Former Taiwan president charged with leaking secret information from corruption inquiry

Former Taiwanese President Ma Ying-jeou speaks to the press after a speech to the Harvard College Asia Program in Taipei on March 14, 2017.
Former Taiwanese President Ma Ying-jeou speaks to the press after a speech to the Harvard College Asia Program in Taipei on March 14, 2017.
(Sam Yeh / AFP/Getty Images)

Former Taiwanese President Ma Ying-jeou was charged Tuesday with aiding the release of private information in a wiretap case involving suspected influence peddling by legislators.

The case against Ma puts the former leader — controversial for his China-friendly policies but widely believed to be a strict follower of the law — under a new spotlight and raises questions about progress in the vibrant democracy of 30 years.

The Taipei District Public Prosecutor’s Office charged Ma with breaking laws on protection of personal information, release of secrets and communication security and surveillance, office spokesman Chang Chieh-chin said. A conviction could carry up to three years in prison.


Ma, who served as president from 2008 to 2016, has said he is innocent.

The prosecutor’s spokesman said that once in August 2013 and again the following month, Ma gave information from a wiretap to his premier at the time, Jiang Yi-huah.

Former government prosecutor Huang Shyh-ming had authorized the wiretap to investigate attempts to influence justice officials by the former president of parliament, Wang Jin-pyng, on behalf of senior legislator Ker Chien-ming, government media in Taiwan reported at the time.

Ker, a senior Democratic Progressive Party lawmaker, was fighting a separate criminal case and eventually was found not guilty. Ker has sued Ma over alleged leaks of confidential information independent of the prosecutor’s inquiry, and his case is still in court.

Wang and Ma, though members of the same party, have jousted with each other for power.

Ma rejected the charges Tuesday. While questioning him during the six-month inquiry, the prosecutor did not want to hear the former president’s full explanation of his role in the case, Ma spokeswoman Hsu Chao-hsin said.

“There’s no way he should have been charged,” she said. “Where is the justice?”

Ma told reporters Tuesday that to pass on information about suspected influence peddling to his premier was a way to handle “crisis management” and violated no laws. He vowed to fight the case. “I’m confident in my innocence,” he said.

The now-retired government prosecutor suspected of approving the wiretap was found guilty two years ago and paid a fine.

Ma campaigned for office in 2008 on rule of law as his predecessor, former President Chen Shui-bian, was suspected of graft during his own eight-year term. Chen received a 20-year sentence and received medical parole in 2015.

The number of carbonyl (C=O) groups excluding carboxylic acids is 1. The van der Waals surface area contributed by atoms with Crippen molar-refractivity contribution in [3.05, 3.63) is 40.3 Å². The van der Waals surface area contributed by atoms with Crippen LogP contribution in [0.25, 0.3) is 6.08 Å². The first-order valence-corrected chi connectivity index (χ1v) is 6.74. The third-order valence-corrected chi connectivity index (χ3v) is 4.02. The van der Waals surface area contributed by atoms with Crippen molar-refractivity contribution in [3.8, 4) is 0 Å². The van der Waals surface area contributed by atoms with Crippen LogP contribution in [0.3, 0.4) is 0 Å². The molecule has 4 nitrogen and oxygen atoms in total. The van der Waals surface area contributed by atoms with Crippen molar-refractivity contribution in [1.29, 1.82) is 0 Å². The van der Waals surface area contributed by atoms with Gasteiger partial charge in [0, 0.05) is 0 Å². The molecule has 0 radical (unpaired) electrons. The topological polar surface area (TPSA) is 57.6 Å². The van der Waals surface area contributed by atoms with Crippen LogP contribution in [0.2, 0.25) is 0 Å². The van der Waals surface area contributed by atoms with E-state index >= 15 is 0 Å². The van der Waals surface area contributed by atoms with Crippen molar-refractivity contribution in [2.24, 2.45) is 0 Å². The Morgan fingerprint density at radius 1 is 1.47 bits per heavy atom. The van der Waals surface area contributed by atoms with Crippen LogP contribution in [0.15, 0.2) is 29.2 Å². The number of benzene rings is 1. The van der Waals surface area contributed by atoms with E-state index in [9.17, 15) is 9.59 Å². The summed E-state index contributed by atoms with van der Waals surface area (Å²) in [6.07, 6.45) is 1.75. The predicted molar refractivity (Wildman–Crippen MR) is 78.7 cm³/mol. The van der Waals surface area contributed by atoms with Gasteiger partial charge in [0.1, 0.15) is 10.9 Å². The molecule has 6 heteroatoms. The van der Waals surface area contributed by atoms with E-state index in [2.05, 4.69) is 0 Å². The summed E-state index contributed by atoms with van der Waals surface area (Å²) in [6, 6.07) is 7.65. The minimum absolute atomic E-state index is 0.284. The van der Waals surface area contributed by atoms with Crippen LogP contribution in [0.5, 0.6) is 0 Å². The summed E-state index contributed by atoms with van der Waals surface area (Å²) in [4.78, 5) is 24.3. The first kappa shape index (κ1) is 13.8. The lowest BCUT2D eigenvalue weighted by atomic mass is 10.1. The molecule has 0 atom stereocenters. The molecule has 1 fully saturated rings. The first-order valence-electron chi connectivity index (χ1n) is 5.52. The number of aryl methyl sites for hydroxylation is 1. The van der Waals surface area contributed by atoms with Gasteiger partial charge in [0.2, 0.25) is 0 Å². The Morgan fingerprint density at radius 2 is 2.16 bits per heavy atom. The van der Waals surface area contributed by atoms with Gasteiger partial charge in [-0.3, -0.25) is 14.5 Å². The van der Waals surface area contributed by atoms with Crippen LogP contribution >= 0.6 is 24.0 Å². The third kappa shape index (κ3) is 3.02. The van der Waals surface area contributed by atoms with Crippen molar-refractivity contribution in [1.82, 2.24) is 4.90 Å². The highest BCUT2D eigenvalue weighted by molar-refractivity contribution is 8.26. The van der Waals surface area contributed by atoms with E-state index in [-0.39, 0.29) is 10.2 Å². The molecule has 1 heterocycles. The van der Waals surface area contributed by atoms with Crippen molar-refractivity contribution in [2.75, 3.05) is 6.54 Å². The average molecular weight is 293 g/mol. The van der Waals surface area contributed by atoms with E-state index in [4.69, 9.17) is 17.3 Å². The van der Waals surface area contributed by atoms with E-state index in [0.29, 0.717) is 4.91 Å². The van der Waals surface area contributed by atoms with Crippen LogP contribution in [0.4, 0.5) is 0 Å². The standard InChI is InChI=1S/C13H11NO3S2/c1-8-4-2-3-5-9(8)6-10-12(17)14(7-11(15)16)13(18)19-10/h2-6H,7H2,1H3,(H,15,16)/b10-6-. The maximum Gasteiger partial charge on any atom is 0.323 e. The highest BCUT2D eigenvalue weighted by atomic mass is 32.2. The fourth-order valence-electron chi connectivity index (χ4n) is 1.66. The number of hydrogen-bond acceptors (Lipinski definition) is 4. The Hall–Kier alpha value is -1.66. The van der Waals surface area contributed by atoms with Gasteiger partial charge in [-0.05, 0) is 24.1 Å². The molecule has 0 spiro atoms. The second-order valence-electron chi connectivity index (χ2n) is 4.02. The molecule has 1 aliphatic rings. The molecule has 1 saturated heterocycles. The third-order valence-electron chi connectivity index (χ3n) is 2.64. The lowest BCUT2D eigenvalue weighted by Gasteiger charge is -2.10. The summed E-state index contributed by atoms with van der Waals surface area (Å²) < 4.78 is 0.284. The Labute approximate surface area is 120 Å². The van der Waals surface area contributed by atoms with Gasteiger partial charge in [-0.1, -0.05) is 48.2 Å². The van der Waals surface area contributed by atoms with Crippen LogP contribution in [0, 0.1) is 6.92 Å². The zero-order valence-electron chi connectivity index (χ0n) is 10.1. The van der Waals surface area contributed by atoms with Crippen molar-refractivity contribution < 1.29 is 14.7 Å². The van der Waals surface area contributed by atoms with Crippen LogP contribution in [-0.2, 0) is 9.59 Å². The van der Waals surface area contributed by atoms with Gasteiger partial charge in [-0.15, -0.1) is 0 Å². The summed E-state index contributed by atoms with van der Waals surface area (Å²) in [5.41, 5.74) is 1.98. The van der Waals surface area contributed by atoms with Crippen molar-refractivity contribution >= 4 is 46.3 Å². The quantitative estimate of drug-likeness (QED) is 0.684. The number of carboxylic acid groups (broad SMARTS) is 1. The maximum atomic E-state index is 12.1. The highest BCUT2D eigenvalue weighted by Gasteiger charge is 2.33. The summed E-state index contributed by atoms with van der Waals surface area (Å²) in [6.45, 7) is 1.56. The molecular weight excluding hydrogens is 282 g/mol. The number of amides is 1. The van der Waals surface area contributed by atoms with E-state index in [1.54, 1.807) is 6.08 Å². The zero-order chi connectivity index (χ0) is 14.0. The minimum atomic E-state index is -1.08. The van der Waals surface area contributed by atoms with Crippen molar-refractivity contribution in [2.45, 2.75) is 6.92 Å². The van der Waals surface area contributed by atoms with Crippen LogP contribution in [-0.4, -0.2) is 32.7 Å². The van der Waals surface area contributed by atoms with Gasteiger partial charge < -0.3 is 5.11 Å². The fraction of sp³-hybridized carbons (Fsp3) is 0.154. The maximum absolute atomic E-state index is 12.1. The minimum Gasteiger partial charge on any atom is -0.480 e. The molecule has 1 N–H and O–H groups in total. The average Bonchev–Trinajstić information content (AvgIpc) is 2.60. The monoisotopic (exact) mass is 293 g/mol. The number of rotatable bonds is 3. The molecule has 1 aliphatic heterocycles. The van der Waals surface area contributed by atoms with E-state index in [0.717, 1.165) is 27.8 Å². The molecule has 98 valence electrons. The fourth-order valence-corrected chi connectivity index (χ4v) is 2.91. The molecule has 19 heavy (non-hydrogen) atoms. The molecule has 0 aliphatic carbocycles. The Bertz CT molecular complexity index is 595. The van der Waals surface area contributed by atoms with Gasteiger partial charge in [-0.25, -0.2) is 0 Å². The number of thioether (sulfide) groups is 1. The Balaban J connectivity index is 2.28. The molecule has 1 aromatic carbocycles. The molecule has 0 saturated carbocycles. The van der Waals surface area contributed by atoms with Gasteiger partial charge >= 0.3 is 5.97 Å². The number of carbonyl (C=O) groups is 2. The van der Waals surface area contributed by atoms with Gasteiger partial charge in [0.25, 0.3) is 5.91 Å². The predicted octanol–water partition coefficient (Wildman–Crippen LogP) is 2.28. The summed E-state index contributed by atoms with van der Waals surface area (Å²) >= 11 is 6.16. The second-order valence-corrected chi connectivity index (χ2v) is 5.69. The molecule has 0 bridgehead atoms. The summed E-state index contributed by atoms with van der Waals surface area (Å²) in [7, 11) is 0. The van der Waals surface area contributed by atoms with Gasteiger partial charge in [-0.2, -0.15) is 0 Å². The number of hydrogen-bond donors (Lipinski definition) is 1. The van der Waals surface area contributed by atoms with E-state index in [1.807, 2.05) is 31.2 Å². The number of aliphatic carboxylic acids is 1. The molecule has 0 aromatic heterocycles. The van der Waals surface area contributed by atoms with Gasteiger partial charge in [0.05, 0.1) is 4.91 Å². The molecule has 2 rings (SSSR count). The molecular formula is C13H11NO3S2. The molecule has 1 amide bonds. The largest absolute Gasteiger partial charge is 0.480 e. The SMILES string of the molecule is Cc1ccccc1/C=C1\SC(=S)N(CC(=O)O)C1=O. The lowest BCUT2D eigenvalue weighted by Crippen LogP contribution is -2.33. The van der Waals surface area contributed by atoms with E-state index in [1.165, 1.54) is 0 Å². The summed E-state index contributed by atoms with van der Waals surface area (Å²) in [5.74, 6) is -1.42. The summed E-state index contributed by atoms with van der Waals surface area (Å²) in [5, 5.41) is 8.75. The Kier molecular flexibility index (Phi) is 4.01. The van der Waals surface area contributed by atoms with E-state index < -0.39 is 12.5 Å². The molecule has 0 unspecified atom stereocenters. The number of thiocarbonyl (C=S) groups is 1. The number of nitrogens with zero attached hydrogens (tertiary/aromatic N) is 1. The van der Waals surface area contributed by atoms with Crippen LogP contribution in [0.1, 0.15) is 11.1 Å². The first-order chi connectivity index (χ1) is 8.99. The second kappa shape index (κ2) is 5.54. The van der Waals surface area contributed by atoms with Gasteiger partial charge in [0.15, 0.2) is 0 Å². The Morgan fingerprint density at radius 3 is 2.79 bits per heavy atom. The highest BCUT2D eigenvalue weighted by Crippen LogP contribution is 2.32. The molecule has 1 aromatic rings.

In 2011, Ma’s government established an anticorruption agency under the Justice Ministry.

He stepped down last year because of term limits, but his Nationalist Party lost the presidential election as well as its legislative majority to the Democratic Progressive Party, which takes a more guarded view of China, in line with the fears of many of Taiwan’s people.

The charges filed Tuesday shed new light on Ma, said Shane Lee, a political scientist at Chang Jung Christian University in Taiwan. “It’s just the opposite of what he was believed to be, at least by some people,” Lee said.

Ma, 66, a U.S.-educated law scholar and former justice minister, also built a reputation for setting aside 60 years of political hostility between Taiwan and its more militarily powerful neighbor China to discuss trade and investment issues.

But in 2014, after China and Taiwan had signed more than 20 deals, a backlash to Ma’s deepening engagement with Beijing prompted nearly a month of street protests by Taiwanese fearful of getting too close to a historic rival. The protest movement contributed to the Nationalist Party’s local election losses that year, as well as its defeat in the 2016 presidential race.

China considers self-ruled Taiwan a renegade province and insists on eventual unification of the island and mainland. Surveys in Taiwan show a majority prefer self-rule.

Ma’s legal case following the fate of his predecessor raises questions about the maturity of Taiwan’s democracy that started in 1987 with the end of martial law, some experts say.

Some of Ma’s supporters say the inquiry was politically motivated, conducted under the government of a party long hostile to the Nationalists. Chen alleged the same during his graft case proceedings. Chen was backed by the Democratic Progressive Party and charged after the Nationalists took office.

“If we blur the lines between politics and law, we are traveling down a very slippery slope,” said Joanna Lei, chief executive officer of the Chunghua 21st Century think tank in Taiwan. “Taiwan has prided itself as a model democracy and that would soon be challenged.”

Political figures in Taiwan can sometimes get the attention of prosecutors to hurt rivals even if no laws were obviously violated, Lee said. “It’s a very fine line between politics and law,” he said.

Jennings is a special correspondent.